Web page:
The late Roger Ebert often told this story about himself: During an Ebertfest screening of “Citizen Kane,” featuring commentary he had recorded for a Criterion Collection laser disc, he went for popcorn and asked a patron what she thought of the movie.
“I like it a lot,” she replied. “But I wish that guy would stop talking.”
The voice of America’s most famous and influential cinema maven has been stilled since 2013. Yet his words and spirit continue to permeate the film festival he founded, with wife Chaz and scholar Nate Kohn, at his beloved U. of Illinois, Urbana-Champaign.
“I make sure that Roger is incorporated into the festival,” now in its 18th year, Chaz Ebert says.
On post-festival drives back from Champaign, she took notes as he held forth on future programming ideas. “We could run the festival for another 10 years” on the notebooks she preserved, she says.
“We also look for films where we have a video review by either Siskel and Ebert, or Ebert and Roeper,” referring to the critic’s long-time TV partners.
Attendees at this year’s edition of the fest and director Kasi Lemmons will thereby revisit his enthusiasm for his 1997 top pic, “Eve’s Bayou.”
Ebertfest is officially no longer an Overlooked Film Festival; that moniker was jettisoned when directors objected to their films being called “overlooked.” Still, movies deserving of a second look remain central to its mission.
Screening will be 35mm prints of Michael Polish’s 2003 “Northfork” (which Ebert compared favorably to “Wings of Desire”) and Brian de Palma’s 1981 “Blow Out,” which will be followed by a Q&A with star Nancy Allen. For the silent cinema celebration, the 15 African-American members of Renee Baker’s Chicago Modern Orchestra Project will accompany Oscar Micheaux’s 1925 “Body and Soul,” featuring Paul Robeson’s screen debut. Complementing the 4K digitally restored “The Third Man,” one of Ebert’s personal top 10, will be an appearance by script supervisor Angela Allen. She “remembers absolutely everything,” according to fest director Nate Kohn.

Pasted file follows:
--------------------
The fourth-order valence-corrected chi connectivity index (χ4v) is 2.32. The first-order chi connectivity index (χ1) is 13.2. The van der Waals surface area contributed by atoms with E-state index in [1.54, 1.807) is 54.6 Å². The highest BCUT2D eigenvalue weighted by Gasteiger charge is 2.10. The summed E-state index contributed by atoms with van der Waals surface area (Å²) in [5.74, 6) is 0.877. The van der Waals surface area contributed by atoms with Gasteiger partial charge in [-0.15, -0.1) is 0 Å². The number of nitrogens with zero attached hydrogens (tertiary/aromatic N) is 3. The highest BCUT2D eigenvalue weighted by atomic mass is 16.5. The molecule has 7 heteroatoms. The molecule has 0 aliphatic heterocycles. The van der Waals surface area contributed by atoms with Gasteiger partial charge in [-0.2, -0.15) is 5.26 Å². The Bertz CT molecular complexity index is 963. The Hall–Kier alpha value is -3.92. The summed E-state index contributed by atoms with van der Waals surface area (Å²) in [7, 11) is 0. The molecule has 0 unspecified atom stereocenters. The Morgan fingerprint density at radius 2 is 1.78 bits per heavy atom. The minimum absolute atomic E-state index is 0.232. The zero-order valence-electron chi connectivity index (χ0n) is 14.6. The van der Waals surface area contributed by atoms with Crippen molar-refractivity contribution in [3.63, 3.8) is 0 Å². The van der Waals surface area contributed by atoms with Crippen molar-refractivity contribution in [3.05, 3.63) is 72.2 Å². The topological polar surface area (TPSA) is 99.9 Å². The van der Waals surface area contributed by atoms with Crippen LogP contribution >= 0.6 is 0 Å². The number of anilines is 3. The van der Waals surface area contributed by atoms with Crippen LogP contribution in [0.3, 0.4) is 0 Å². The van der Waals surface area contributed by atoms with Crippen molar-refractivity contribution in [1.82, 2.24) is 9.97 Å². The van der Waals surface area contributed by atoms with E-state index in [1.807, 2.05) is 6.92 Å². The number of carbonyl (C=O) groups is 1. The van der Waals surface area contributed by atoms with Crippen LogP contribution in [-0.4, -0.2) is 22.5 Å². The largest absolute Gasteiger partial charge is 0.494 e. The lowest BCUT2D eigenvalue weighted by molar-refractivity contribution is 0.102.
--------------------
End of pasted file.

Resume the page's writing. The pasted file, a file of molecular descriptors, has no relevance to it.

Panel discussions reflect a passion for cinema reflecting positively on the human condition. “Movies are a giant empathy machine,” Ebert often averred, and a filmmakers’ round table will consider the topic “Creating Empathy on the Big Screen.”
But nothing bears the Pulitzer-winning scribe’s imprint more than Chaz’s proudest 2016 innovation, the first Ebert Humanitarian Award. The honor goes to a film that “helps us reshape our world and make social progress.” The inaugural recipient, Stephen Apkon’s documentary “Disturbing the Peace,” concerns the nonviolent peace activism of a group of Israeli military and Palestinian fighters.
Though Chaz Ebert is developing her own projects, she sees Ebertfest as a means of continued collaboration with a rare soul.
“Not only did I love him so much, I think he was one of the finest human beings I ever met. Such a good man, with such a good heart, and so brilliant. What he brought to this world as a person — not just as a film critic — left it a little bit better.”\
What: 18th annual Ebertfest
When: April 13-17
Where: Virginia Theater, Champaign, Ill.